But despite all the points in favour of both e-readers and audio books, I just can’t get into them. With my ridiculously long introduction out of the way, here are my reasons for preferring to read it old school:

  1. Memory: I learn best when I’m reading – so much so that I developed the habit of transcribing my professors’ lectures in university and reading my notes after the class was over. I found that this significantly improved my retention rate. Combined with the mnemonic act of writing, I rarely needed to study for exams. So when I ‘read’ by audio book, I quickly forget what’s going on. Unless I write my review within a day or two, I won’t remember enough about the book to form a coherent commentary.
  2. Finding a passage quickly: I tend to associate what I’m reading with many other factors that are going on around the text. So if I think of a specific passage and I want to find it in a book, I can normally remember a) the weight of the book in each hand, telling me approximately what page the passage is on, and b) the location of the passage relative to the page (left page or right page, upper quadrant or lower). When I read via audio book or on a screen, these other experiences aren’t present, making it almost impossible for me to find a specific passage. This is something of a deal-breaker when I’m reading non-fiction.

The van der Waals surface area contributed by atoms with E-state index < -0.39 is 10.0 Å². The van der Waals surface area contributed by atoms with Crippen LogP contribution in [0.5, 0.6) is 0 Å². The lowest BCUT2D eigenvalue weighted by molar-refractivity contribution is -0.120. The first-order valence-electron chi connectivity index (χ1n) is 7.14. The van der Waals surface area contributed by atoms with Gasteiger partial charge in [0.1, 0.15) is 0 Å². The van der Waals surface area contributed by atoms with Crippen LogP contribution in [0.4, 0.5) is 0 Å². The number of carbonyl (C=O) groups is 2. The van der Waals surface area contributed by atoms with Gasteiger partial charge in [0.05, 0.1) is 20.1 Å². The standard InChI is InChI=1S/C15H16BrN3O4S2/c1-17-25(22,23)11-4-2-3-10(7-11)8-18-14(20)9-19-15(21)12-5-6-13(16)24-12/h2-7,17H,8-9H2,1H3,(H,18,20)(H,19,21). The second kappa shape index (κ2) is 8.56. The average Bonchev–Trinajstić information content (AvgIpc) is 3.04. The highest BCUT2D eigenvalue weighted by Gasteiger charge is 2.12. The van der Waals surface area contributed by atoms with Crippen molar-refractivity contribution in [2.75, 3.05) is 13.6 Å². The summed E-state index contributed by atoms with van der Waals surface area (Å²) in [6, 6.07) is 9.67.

3. Other people’s notes: I enjoy buying second-hand books to read the notes that other people have left. I used to find it annoying, but I’ve grown to enjoy them – particularly when the author is reflecting on the text. I believe that Kindles allow for downloading other people’s notes, so perhaps this complaint is only applicable to audio books.
  4. The book’s history: Second hand books bear the marks of their history. Do they smell heavily perfumed? Are they dog-eared or neat? Is the spine cared for? Are passages underlined or highlighted? Have any bookmarks, photographs, or shopping lists been left in the book? All these things appeal to my inner detective and enrich my experience of a book, which in turn  relates back to points one and two. The more I experience of the books, the better my memory is of it and its contents.
  5. Décor: I just love the look of books. The wall of colours add quite an interesting focal point for rooms that are otherwise kept in Builder’s White so as not to break my rental agreement.
  6. Sentimentality: The various book smells (new paper versus old, binding glue, cover card), the sensation of cracking a spine for the very first time, and the feel of its weight in my hands. While entirely irrational, these experiences are hard to give up.

All this isn’t to say that I’m opposed to Kindles and audio books. As I said, the convenience of audio books have forced my hand somewhat since my son was born, and I wouldn’t refuse to use a Kindle were one gifted to me. But I don’t think that I’m quite ready to give up the experience of physical books just yet…